the Kenai Peninsula will lead to some of the heaviest snow over
the southwest areas from Homer northward to Ninilchik.

Winter Weather Advisories have been issued from the Western Kenai
to Anchorage and the Mat Valley along with the Susitna Valley from
Talkeetna southward. Although not all areas will see advisory
accumulation (6 inches), the fact that some of the heaviest snow
will fall during the morning commute warrants issuance of the


A rapidly changing forecast today as the well-below negative
temperatures will warm as a front brings moderate snowfall to most
areas. The front itself is pretty moist with dew points in the
30s behind it along the Aleutians. The strength of the front
itself will be aided by replenishing of the arctic air from the
north as warm air advects over top. That profile will bring the
highest snow amounts from Dillingham westward through roughly
Kipnuk with advisory-level snow extending inland as well. Sub-
advisory level snow is expected around the Bethel area, including
Aniak, and eastern portions of Bristol Bay.

Falling and blowing snow will reduce visibility as low as one-
half mile, mainly along the coast. The front will continue inland
overnight tonight, bringing the same intensity snow to the
Kuskokwim Valley. The cold antecedent conditions will lead to
light and fluffy snow that will build up quickly. The front exits
the southwest late tonight, while another weak front brings
another shot of very light snow to the area on Wednesday.


One front exits, another enters. It`s the circle of life. Blizzard
conditions will wind down early this morning for the Pribilofs as
the front moves northeast across the Bering. The next storm-force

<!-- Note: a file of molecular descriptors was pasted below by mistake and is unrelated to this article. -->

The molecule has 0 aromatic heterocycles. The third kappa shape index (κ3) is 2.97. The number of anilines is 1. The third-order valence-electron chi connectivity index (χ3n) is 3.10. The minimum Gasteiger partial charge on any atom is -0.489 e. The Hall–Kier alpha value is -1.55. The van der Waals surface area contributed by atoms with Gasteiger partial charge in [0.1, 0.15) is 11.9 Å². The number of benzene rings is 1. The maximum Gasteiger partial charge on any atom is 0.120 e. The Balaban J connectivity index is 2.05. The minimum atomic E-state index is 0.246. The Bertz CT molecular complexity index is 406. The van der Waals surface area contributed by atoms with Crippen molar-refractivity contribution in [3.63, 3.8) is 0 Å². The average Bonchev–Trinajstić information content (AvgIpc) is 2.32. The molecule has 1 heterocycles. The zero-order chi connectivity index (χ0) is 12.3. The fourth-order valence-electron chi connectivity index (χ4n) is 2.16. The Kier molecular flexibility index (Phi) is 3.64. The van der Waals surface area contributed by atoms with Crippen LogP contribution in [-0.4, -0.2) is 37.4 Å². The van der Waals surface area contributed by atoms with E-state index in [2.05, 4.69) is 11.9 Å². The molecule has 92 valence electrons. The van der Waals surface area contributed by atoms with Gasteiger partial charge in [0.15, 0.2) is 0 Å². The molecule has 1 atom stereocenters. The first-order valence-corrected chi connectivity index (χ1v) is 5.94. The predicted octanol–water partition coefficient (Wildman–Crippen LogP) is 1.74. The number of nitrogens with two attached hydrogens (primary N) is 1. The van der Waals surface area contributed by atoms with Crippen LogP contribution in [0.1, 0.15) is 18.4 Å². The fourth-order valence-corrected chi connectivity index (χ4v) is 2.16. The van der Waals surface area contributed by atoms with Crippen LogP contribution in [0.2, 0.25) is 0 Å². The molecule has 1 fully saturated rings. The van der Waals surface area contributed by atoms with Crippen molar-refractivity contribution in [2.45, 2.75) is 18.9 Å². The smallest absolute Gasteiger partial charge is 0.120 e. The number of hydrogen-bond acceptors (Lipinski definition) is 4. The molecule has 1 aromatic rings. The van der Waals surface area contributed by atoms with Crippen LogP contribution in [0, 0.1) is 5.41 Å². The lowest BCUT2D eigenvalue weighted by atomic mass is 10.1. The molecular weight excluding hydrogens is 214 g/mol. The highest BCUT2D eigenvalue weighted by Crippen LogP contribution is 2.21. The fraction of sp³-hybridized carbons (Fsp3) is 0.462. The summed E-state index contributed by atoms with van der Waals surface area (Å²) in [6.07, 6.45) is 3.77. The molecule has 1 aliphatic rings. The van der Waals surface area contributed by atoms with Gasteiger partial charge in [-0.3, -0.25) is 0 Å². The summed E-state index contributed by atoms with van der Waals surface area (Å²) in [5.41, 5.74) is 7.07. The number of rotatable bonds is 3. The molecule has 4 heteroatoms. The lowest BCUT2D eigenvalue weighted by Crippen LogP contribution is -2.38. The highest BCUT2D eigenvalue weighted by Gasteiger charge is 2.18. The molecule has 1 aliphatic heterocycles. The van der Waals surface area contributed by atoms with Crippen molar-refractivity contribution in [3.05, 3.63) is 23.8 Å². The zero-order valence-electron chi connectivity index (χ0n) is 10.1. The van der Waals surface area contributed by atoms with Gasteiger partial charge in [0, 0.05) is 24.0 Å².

front moves into the western/central Bering this afternoon,
bringing another slug of warm air. The warm front will change snow
to rain from south to north, followed by an west-east moving cold
front on Wednesday.


.LONG TERM FORECAST (Days 3 through 7)...
A very amplified ridge setting up over much of Mainland Alaska on
Thursday will surge above normal temperatures and moisture to the
Gulf and the South Mainland through late this week. This will
initially bring above normal temperatures but otherwise quiet
weather to most areas for Thursday, but this will begin to become
more active as the remnants of a frontal band becomes
reinvigorated by a shortwave traversing the Bering Sea. This will
bring precipitation mostly in the form of rain the Southwest
Mainland on Friday, which will then spread into Southcentral late
Friday-Saturday. What is less certain this far out in the forecast
is determining whether surface temperatures will rise above
freezing, so the possibility of freezing rain will need to be
monitored in the coming days.

By Sunday, there is good agreement that this warm-up will once
again be short lived as the amplified ridge flattens out as it
shifts to the south. This will allow for a series of arctic
troughs to track back into the Mainland, forcing temperatures back
below freezing and chances of precipitation to snow in most areas.


PUBLIC...Winter Weather Advisory 101 111 121 145 152 155 161.
MARINE...Heavy Freezing Spray Warning 121 129 130 131 139 185.
         Storm Warning 178.
  Gale Warning 119 120 131 132 155 165 170 172 173 174
                      175 176 177 179 180 185.



LONG TERM...DEK is the U.S. government's official web portal to all federal, state and local government web resources and services.